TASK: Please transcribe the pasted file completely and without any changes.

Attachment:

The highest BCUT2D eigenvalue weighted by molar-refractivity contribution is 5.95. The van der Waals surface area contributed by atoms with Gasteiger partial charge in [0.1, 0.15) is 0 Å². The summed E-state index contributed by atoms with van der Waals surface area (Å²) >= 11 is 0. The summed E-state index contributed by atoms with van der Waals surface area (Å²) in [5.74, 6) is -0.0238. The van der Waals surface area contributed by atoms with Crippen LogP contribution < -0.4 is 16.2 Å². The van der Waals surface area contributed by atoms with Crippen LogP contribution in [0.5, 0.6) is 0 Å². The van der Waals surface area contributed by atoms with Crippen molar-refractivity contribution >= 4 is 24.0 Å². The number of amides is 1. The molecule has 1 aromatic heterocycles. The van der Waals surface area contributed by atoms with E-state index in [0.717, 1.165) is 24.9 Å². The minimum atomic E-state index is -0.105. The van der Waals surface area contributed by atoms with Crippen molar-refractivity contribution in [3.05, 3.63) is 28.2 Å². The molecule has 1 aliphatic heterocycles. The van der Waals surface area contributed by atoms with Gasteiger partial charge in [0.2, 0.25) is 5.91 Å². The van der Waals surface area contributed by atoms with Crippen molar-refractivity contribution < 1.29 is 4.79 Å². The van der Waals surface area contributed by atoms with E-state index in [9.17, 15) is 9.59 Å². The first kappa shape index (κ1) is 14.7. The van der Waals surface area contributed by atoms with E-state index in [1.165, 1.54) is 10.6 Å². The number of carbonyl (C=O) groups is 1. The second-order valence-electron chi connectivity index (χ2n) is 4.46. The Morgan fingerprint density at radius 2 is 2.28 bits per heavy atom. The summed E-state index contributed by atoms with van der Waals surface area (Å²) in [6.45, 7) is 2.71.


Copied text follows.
The highest BCUT2D eigenvalue weighted by molar-refractivity contribution is 5.95. The van der Waals surface area contributed by atoms with Gasteiger partial charge in [0.1, 0.15) is 0 Å². The summed E-state index contributed by atoms with van der Waals surface area (Å²) >= 11 is 0. The summed E-state index contributed by atoms with van der Waals surface area (Å²) in [5.74, 6) is -0.0238. The van der Waals surface area contributed by atoms with Crippen LogP contribution < -0.4 is 16.2 Å². The van der Waals surface area contributed by atoms with Crippen LogP contribution in [0.5, 0.6) is 0 Å². The van der Waals surface area contributed by atoms with Crippen molar-refractivity contribution >= 4 is 24.0 Å². The number of amides is 1. The molecule has 1 aromatic heterocycles. The van der Waals surface area contributed by atoms with E-state index in [0.717, 1.165) is 24.9 Å². The minimum atomic E-state index is -0.105. The van der Waals surface area contributed by atoms with Crippen molar-refractivity contribution in [3.05, 3.63) is 28.2 Å². The molecule has 1 aliphatic heterocycles. The van der Waals surface area contributed by atoms with Gasteiger partial charge in [0.2, 0.25) is 5.91 Å². The van der Waals surface area contributed by atoms with Crippen molar-refractivity contribution < 1.29 is 4.79 Å². The van der Waals surface area contributed by atoms with E-state index in [9.17, 15) is 9.59 Å². The first kappa shape index (κ1) is 14.7. The van der Waals surface area contributed by atoms with E-state index in [1.165, 1.54) is 10.6 Å². The number of carbonyl (C=O) groups is 1. The second-order valence-electron chi connectivity index (χ2n) is 4.46. The Morgan fingerprint density at radius 2 is 2.28 bits per heavy atom. The summed E-state index contributed by atoms with van der Waals surface area (Å²) in [6.45, 7) is 2.71.